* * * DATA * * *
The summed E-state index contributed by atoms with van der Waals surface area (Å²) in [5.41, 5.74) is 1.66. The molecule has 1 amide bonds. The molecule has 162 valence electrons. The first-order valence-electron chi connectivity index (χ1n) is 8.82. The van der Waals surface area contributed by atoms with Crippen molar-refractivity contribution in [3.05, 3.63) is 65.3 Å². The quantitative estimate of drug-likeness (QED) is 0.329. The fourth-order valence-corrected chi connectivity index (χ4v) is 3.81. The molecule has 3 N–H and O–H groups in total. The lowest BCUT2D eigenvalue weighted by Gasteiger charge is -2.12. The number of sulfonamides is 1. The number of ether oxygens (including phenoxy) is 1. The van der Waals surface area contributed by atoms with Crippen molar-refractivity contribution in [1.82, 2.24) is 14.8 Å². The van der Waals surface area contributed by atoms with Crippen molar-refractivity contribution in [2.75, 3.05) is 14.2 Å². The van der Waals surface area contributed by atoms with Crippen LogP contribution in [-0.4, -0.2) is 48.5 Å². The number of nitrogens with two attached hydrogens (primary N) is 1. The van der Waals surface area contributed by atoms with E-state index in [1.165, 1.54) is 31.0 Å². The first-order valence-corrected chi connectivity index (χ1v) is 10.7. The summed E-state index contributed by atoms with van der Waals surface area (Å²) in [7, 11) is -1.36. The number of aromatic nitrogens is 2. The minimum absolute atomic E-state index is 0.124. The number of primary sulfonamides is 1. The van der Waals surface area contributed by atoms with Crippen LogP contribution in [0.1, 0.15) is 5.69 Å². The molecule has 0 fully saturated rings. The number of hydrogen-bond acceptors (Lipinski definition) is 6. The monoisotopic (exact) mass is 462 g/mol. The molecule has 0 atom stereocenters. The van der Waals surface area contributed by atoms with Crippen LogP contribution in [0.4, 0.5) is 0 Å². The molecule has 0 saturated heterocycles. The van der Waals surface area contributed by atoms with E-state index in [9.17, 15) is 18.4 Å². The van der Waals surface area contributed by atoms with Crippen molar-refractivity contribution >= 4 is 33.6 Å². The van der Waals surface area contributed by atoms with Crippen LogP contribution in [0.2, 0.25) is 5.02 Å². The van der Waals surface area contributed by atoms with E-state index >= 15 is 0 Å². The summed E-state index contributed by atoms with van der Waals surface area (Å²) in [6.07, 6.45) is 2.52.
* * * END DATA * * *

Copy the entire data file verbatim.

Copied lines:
The summed E-state index contributed by atoms with van der Waals surface area (Å²) in [5.41, 5.74) is 1.66. The molecule has 1 amide bonds. The molecule has 162 valence electrons. The first-order valence-electron chi connectivity index (χ1n) is 8.82. The van der Waals surface area contributed by atoms with Crippen molar-refractivity contribution in [3.05, 3.63) is 65.3 Å². The quantitative estimate of drug-likeness (QED) is 0.329. The fourth-order valence-corrected chi connectivity index (χ4v) is 3.81. The molecule has 3 N–H and O–H groups in total. The lowest BCUT2D eigenvalue weighted by Gasteiger charge is -2.12. The number of sulfonamides is 1. The number of ether oxygens (including phenoxy) is 1. The van der Waals surface area contributed by atoms with Crippen molar-refractivity contribution in [1.82, 2.24) is 14.8 Å². The van der Waals surface area contributed by atoms with Crippen molar-refractivity contribution in [2.75, 3.05) is 14.2 Å². The van der Waals surface area contributed by atoms with Crippen LogP contribution in [-0.4, -0.2) is 48.5 Å². The number of nitrogens with two attached hydrogens (primary N) is 1. The van der Waals surface area contributed by atoms with E-state index in [1.165, 1.54) is 31.0 Å². The first-order valence-corrected chi connectivity index (χ1v) is 10.7. The summed E-state index contributed by atoms with van der Waals surface area (Å²) in [7, 11) is -1.36. The number of aromatic nitrogens is 2. The minimum absolute atomic E-state index is 0.124. The number of primary sulfonamides is 1. The van der Waals surface area contributed by atoms with Crippen LogP contribution in [0.1, 0.15) is 5.69 Å². The molecule has 0 fully saturated rings. The number of hydrogen-bond acceptors (Lipinski definition) is 6. The monoisotopic (exact) mass is 462 g/mol. The molecule has 0 atom stereocenters. The van der Waals surface area contributed by atoms with Crippen LogP contribution in [0.4, 0.5) is 0 Å². The molecule has 0 saturated heterocycles. The van der Waals surface area contributed by atoms with E-state index in [9.17, 15) is 18.4 Å². The van der Waals surface area contributed by atoms with Crippen molar-refractivity contribution >= 4 is 33.6 Å². The van der Waals surface area contributed by atoms with Crippen LogP contribution in [0.2, 0.25) is 5.02 Å². The van der Waals surface area contributed by atoms with E-state index >= 15 is 0 Å². The summed E-state index contributed by atoms with van der Waals surface area (Å²) in [6.07, 6.45) is 2.52.